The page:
• Fiberglass, Carbon, Kevlar:  All EPS/XPS stand up paddleboards are wrapped in layers of fiberglass.  The more layers of glass that are applied the more durable the board will be.  In order to make a board that is durable and light, the shaper needs to use higher quality materials like carbon fiber and Kevlar.  The boards can also be reinforced with PVC and wood (which we will cover later).  These materials are very expensive and affect the price of the board.  Shapers will often use the higher quality materials in select areas of the board to keep the costs in check.  It also takes a lot of time and research and development to get it right- adding to the cost of the board.
  • Stringers:  Many boards use stringers (thin strips of balsa, carbon, Kevlar, PVC) that lie on the outside of the foam core and are glassed over.  They provide the board with structural integrity, and varying degrees of stiffness in select areas.  This is one way the shaper can make a board that performs well for a specific use, i.e. surf, race, touring, etc.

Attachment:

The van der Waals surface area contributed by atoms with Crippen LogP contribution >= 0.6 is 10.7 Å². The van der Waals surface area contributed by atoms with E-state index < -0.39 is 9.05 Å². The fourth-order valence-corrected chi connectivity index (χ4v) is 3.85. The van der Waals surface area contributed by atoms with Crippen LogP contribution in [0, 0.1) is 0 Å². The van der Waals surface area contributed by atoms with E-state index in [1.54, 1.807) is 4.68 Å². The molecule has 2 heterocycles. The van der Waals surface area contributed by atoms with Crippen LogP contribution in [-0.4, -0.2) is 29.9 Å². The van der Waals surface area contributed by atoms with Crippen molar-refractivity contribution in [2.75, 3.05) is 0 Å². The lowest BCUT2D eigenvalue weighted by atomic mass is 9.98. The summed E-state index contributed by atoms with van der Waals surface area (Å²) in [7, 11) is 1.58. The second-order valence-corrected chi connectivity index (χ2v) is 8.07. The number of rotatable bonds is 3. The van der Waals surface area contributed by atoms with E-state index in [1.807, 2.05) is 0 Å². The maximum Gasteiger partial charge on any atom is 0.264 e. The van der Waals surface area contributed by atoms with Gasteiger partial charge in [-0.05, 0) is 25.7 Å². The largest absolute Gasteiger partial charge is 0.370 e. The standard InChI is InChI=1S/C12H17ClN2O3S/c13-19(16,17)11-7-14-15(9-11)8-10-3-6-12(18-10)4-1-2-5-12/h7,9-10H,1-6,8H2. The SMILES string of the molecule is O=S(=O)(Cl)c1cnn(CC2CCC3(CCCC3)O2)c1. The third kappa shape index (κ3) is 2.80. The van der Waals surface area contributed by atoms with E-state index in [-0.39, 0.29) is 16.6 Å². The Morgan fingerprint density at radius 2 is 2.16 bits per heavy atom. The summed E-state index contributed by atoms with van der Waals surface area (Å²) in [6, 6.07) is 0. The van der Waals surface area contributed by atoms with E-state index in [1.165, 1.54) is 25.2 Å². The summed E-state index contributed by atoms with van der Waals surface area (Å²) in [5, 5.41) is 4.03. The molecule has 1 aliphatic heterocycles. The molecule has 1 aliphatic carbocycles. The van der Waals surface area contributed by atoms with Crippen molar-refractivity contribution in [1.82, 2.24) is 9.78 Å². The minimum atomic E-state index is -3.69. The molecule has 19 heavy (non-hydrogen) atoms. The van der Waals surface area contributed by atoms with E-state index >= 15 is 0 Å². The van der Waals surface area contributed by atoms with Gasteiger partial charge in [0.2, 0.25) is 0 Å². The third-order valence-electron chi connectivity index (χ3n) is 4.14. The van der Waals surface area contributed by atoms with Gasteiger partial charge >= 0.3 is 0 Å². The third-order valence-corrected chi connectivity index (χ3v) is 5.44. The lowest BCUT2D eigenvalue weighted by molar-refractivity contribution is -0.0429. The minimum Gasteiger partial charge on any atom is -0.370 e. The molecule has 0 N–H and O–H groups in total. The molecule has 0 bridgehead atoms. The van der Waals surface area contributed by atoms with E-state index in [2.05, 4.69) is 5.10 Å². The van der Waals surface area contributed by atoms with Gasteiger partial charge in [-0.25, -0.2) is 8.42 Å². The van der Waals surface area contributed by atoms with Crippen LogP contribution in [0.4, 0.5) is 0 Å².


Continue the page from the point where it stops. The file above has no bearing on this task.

• Wood Veneer:  A lot of boards are wrapped with a wood veneer, usually Australian pine or bamboo.  The wood veneer also makes for a board that should last the owner many years.   Some wood-veneered boards are painted over and some are clear-coated.  The clear ones are very beautiful and can really make the grain pop out in beautiful patterns.  Consequently, the clear-coated boards take more labor to stain, tape-off, detail and apply the clear-coat and so usually cost between $100 and $200 dollars more.  They also need to be much more careful with the veneers they choose and the finish on the glass because there’s no paint to hide any imperfections.
  • Production:  The other factor in paddleboard cost is the production process.  To get one model of paddleboard that works flawlessly for the purpose it was intended, you have to make 10 to 20 that do not.  Paddleboards rely on highly technical shapes that allow them to perform in specific ways.  It can take a shaper many tries before the right one is found.